Essentially, no one knows anything much about this itching rash thing. Since it’s not lethal and non-contagious and the companies that make all the ointments make money making the ointments, I’m betting that there isn’t a vast army of doctors seeking cures for non-specific rashes of indeterminate origins. Meanwhile, the older I get, the more permanent the rash has become. It used to go away for years at a time, but these days, it retreats, but never completely disappears.

If it finally goes away for a while, I know that like General MacArthur, it will return.

The next time someone asks me “What’s that?” I plan to tell them: “Leprosy. Easily controlled by antibiotics.” That should end the conversation fast,


In 1962, Marilyn Monroe was working on her last movie, “Something’s Got to Give”, by 20th Century Fox. One of the producers on that film was a man named Henry Weinstein. He was brought into the production because it was thought that he could relate to and handle the very difficult Marilyn.

Henry was a long time friend of my parents. He was also married to one of my mother’s best friends. Because both my parents were psychologists and practicing therapists, Henry talked to them about Marilyn’s problems and often asked for advice about her.

Marilyn Monroe and Henry Weinstein

At the time, Marilyn was in particularly bad shape psychologically. Henry knew she was mentally very ill and thought she was becoming paranoid as well. She also had extreme stage fright. She cried on Henry’s shoulder often. Henry had already come to her aid after a barbiturate overdose.

Marilyn was creating high drama on Henry’s set. And Henry was tearing his hair out. She showed up late, sometimes very late. Other times, not at all. She couldn’t remember her lines. She was needy, emotional, and had meltdowns on a regular basis. She would walk off the sets in tears. Lonely and alone, Marilyn was allegedly having an affair with the script girl.

Marilyn Monroe on the set of her last movie

None of this was good for Henry’s bottom line. He had to try to get the movie made on time. So he called my mother a lot, asking for help in dealing with Marilyn and her issues. He eventually asked Mom to fly out to L.A. to be Marilyn’s on set therapist. Mom refused.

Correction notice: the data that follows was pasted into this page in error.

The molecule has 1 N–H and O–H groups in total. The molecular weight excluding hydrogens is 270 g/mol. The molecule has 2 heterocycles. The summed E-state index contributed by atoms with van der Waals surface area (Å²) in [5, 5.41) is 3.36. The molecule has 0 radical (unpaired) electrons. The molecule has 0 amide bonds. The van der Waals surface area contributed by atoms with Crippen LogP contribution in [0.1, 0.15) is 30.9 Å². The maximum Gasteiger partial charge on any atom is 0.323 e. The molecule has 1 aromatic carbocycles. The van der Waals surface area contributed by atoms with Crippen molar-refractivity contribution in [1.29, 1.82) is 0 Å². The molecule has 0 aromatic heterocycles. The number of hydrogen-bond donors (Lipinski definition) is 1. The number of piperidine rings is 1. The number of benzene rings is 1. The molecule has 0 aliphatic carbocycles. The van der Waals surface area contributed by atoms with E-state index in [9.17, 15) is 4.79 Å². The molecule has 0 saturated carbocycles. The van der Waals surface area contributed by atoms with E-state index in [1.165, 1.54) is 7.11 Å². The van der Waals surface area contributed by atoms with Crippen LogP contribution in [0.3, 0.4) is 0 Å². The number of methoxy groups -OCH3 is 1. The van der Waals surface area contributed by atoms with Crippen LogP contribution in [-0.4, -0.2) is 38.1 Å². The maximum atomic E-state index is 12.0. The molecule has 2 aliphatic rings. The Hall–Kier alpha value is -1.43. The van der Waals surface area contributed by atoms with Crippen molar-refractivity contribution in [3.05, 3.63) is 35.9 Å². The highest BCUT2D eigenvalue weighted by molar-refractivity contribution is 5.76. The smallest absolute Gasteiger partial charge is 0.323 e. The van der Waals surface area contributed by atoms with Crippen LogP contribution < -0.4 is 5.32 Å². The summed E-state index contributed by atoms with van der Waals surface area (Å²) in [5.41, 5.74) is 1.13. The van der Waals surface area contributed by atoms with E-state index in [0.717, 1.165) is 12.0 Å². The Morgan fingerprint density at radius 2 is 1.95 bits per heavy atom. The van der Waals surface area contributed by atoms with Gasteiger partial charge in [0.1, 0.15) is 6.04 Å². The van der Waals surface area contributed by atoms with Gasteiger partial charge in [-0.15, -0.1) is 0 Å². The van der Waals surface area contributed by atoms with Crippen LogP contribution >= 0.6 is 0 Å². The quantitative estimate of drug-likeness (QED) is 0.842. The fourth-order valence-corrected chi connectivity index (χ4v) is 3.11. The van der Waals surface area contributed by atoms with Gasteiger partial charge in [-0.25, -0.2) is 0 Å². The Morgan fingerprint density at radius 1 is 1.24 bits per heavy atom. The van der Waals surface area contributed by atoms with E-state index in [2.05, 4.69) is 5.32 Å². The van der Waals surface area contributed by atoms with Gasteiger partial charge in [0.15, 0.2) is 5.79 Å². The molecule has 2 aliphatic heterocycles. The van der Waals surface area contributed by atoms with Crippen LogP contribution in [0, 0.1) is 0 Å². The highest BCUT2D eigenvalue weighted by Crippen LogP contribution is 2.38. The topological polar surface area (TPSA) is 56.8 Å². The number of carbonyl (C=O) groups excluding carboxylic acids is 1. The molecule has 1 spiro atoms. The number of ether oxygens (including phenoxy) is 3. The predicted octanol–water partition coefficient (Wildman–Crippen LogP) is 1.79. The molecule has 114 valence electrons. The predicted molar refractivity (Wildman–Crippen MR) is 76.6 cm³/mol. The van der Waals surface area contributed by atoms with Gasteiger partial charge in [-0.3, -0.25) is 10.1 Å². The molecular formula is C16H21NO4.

My Mother believed Marilyn was too emotionally unbalanced to be helped by ordinary therapy. Mom had a delicate ego herself. She didn’t want to be known as the therapist who was called in to rescue Marilyn Monroe — and failed. Mom was also afraid Marilyn was suicidal and terrified she might kill herself on my Mom’s watch.

Henry begged Mom to come to L.A. to help him. She still refused. Henry ended up firing Marilyn in June of 1962 for excessive absenteeism. Two months later, on August 5, 1962, Marilyn died of another barbiturate overdose. Some people think her death was a suicide. Others think it was accidental. Regardless, the film was scrapped.

Who knows whether or not my mother would have made a difference with Marilyn short-term. She might have been able to help her through this specific crisis, but a fatal overdose inevitable — intentional or accidental. I doubt anyone could have saved her from herself.

Marilyn on the set of Henry’s film, shortly before her death

Here is an interesting, unrelated theory about Marilyn Monroe’s death. It has to do with the Kennedys. I read an article that talked about a book dealing with Marilyn and the Kennedy family. Marilyn had affairs with both John and Robert Kennedy. She began to get clingy and demanding. Started discussing going public about the affairs, which had been kept completely under the radar and out of the news. The Kennedy ‘people’ felt Marilyn was becoming a dangerous liability. So they banned her from seeing or communicating with either brother. She was expelled, cold turkey, from the inner circle.

Marilyn Monroe and Bobby Kennedy

This happened just a few months before her death. There are those who believe this expulsion along with the movie firing, significantly contributed to her final downward spiral. As evidence, Marilyn made several phone calls after she took her fatal overdose. One call was to Bobby Kennedy. Why? Maybe she was trying to get back into the Kennedy boys’ good graces.

We’ll never know for sure. It’s part of the mystery that was Marilyn’s life and death.


Cee’s Which Way Photo Challenge – July 28, 2017

Roaring Dam is part of the Blackstone Valley Historic Corridor park system and there are many walking paths within it. If you take the trails along the river and walk long enough, you’ll discover that all the parks are linked by the river itself.

First, a little history …

Not the best steps if you aren’t light on your feet!

Kaity on the path by the rapids